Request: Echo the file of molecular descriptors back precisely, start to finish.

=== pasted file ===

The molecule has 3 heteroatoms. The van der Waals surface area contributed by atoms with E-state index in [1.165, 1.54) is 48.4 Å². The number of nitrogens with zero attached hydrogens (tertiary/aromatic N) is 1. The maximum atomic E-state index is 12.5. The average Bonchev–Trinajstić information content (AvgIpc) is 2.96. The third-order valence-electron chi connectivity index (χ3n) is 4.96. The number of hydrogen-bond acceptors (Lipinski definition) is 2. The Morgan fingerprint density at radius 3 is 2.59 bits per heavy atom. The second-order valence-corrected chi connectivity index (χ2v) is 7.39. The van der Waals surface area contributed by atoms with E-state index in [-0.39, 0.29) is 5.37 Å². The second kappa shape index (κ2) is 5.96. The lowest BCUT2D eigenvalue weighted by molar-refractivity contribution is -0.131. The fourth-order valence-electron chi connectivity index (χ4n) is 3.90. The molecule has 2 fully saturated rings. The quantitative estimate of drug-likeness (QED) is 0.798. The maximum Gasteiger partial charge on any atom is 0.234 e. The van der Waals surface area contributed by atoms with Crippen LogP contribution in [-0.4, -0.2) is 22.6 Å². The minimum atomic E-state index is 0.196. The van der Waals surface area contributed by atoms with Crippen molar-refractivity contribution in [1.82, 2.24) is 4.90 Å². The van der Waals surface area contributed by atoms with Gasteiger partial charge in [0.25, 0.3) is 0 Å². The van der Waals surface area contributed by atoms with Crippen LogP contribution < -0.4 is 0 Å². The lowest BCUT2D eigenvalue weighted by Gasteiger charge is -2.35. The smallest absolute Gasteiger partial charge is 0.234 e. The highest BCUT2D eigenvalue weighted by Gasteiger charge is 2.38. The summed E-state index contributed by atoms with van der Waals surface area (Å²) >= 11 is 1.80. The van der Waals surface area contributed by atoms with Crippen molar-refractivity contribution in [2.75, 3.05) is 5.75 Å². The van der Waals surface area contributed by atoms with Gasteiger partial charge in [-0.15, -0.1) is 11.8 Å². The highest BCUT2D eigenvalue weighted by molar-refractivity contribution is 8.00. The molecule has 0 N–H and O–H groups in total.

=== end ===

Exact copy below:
The molecule has 3 heteroatoms. The van der Waals surface area contributed by atoms with E-state index in [1.165, 1.54) is 48.4 Å². The number of nitrogens with zero attached hydrogens (tertiary/aromatic N) is 1. The maximum atomic E-state index is 12.5. The average Bonchev–Trinajstić information content (AvgIpc) is 2.96. The third-order valence-electron chi connectivity index (χ3n) is 4.96. The number of hydrogen-bond acceptors (Lipinski definition) is 2. The Morgan fingerprint density at radius 3 is 2.59 bits per heavy atom. The second-order valence-corrected chi connectivity index (χ2v) is 7.39. The van der Waals surface area contributed by atoms with E-state index in [-0.39, 0.29) is 5.37 Å². The second kappa shape index (κ2) is 5.96. The lowest BCUT2D eigenvalue weighted by molar-refractivity contribution is -0.131. The fourth-order valence-electron chi connectivity index (χ4n) is 3.90. The molecule has 2 fully saturated rings. The quantitative estimate of drug-likeness (QED) is 0.798. The maximum Gasteiger partial charge on any atom is 0.234 e. The van der Waals surface area contributed by atoms with Crippen LogP contribution in [-0.4, -0.2) is 22.6 Å². The minimum atomic E-state index is 0.196. The van der Waals surface area contributed by atoms with Crippen molar-refractivity contribution in [1.82, 2.24) is 4.90 Å². The van der Waals surface area contributed by atoms with Gasteiger partial charge in [0.25, 0.3) is 0 Å². The van der Waals surface area contributed by atoms with Crippen LogP contribution < -0.4 is 0 Å². The lowest BCUT2D eigenvalue weighted by Gasteiger charge is -2.35. The smallest absolute Gasteiger partial charge is 0.234 e. The highest BCUT2D eigenvalue weighted by Gasteiger charge is 2.38. The summed E-state index contributed by atoms with van der Waals surface area (Å²) >= 11 is 1.80. The van der Waals surface area contributed by atoms with Crippen molar-refractivity contribution in [2.75, 3.05) is 5.75 Å². The van der Waals surface area contributed by atoms with Gasteiger partial charge in [-0.15, -0.1) is 11.8 Å². The highest BCUT2D eigenvalue weighted by molar-refractivity contribution is 8.00. The molecule has 0 N–H and O–H groups in total.